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When a landlord fails to maintain a shopping center parking lot

On Behalf of | Apr 21, 2024 | Commercial Real Estate |

Leasing a space in a retail shopping center can lead to business growth. Whether this is the first brick-and-mortar location of a previously online-only business or a new location of an established company, a new retail facility could help an organization tap into a broader customer base.

Each expansion is an opportunity for financial success, but growth also comes with financial responsibility. Commercial tenants in a shared shopping center pay not just rent but relatively pricey common area maintenance (CAM) fees. Those fees help maintain shared spaces including bathrooms and parking lots.

However, commercial landlords, like many landlords, are often loathe to make sizable property investments. Filling potholes and resurfacing a parking lot can cost thousands of dollars and reduce a landlord’s profit margins. What can commercial tenants do when a landlord operating a shopping center doesn’t properly maintain its parking lot?

Document the common area issues

In residential lease scenarios, tenants have the option of holding rent in escrow due to property issues. Doing so usually isn’t a viable option for commercial tenants. They do not occupy the units they rent and therefore have different protections. Commercial tenants typically need documentation of the poor facility maintenance and the impact it has had on a business. Photographs of the spreading potholes in the parking lot and financial records showing a direct relationship between declining sales and declining property conditions can help.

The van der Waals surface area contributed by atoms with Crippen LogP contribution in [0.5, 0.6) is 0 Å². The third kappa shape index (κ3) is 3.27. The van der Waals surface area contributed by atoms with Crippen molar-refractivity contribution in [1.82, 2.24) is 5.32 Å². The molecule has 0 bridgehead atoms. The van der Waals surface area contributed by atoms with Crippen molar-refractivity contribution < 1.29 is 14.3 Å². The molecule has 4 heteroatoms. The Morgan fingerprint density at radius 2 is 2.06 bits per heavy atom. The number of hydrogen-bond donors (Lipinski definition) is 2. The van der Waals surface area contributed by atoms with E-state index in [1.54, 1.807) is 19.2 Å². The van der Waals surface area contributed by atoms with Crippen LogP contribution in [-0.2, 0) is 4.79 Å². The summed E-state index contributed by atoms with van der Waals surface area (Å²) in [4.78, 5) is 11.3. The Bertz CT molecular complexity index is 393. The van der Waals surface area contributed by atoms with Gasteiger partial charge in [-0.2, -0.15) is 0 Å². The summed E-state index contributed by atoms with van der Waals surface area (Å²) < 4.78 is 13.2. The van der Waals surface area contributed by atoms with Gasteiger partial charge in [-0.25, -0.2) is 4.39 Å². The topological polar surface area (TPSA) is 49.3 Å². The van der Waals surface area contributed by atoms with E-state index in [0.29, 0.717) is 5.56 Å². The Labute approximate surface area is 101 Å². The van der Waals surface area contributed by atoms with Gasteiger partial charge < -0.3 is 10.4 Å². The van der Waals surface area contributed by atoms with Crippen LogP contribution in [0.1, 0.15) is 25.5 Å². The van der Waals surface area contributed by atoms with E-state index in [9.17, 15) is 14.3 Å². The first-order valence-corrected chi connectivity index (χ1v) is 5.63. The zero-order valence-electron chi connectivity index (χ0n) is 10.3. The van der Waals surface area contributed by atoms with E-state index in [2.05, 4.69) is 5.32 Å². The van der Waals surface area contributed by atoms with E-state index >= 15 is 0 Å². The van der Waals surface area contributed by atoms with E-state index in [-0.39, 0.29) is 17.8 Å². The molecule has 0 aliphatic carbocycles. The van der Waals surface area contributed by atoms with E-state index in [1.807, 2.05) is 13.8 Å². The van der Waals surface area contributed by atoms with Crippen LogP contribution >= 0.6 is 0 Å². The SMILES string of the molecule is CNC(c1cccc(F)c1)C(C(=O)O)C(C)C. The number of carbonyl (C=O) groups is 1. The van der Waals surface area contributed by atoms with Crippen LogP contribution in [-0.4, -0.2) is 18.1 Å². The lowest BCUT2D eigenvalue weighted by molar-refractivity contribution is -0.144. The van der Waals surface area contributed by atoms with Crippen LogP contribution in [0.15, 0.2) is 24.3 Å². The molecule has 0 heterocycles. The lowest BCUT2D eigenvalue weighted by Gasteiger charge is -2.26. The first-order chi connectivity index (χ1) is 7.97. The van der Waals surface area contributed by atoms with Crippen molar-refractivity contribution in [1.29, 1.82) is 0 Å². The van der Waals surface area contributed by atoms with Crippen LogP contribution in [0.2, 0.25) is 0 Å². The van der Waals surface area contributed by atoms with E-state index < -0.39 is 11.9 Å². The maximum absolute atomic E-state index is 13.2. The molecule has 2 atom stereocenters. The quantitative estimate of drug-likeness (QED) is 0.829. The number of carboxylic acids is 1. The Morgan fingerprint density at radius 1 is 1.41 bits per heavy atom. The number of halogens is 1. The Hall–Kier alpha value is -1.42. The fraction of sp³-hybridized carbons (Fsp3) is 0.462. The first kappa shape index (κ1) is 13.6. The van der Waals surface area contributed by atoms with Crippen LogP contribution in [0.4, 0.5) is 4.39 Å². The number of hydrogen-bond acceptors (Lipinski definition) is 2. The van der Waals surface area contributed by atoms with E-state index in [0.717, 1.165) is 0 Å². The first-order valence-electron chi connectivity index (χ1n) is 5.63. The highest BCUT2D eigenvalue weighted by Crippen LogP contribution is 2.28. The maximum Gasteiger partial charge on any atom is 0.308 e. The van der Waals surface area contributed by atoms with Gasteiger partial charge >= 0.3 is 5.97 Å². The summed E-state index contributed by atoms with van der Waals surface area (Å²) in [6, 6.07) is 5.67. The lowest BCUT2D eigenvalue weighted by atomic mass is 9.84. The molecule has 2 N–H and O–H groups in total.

Send notice of the property issues

In theory, commercial landlords should regularly inspect their properties and arrange for routine maintenance as necessary. Many landlords own numerous properties and may not even live in the state. It is, therefore, typically necessary to formally notify a landlord of the declining condition of the property and the need for parking lot repairs. If a landlord ignores that notice or declines to make property repairs, then tenants may need to take legal action.

File a breach of contract lawsuit

A lease is not just an arrangement that allows a tenant to occupy a space and forces them to pay rent. It also imposes a variety of obligations on each party. The need to appropriately maintain common areas, including parking lots, is a cornerstone of the average commercial lease. A landlord’s failure to maintain the facilities could negatively affect not just short-term business revenue but even the reputation of individual tenants. Breach of contract lawsuits can compel a landlord to repair parking lots, lead to the termination of a lease or result in compensation for tenants who have suffered provable damages because of a landlord’s poor facility maintenance.

Reviewing a commercial lease is often crucial for tenants coping with property maintenance issues. Those who act promptly when landlords let facilities decline can potentially reduce the lasting impact that those choices may impose on commercial tenants.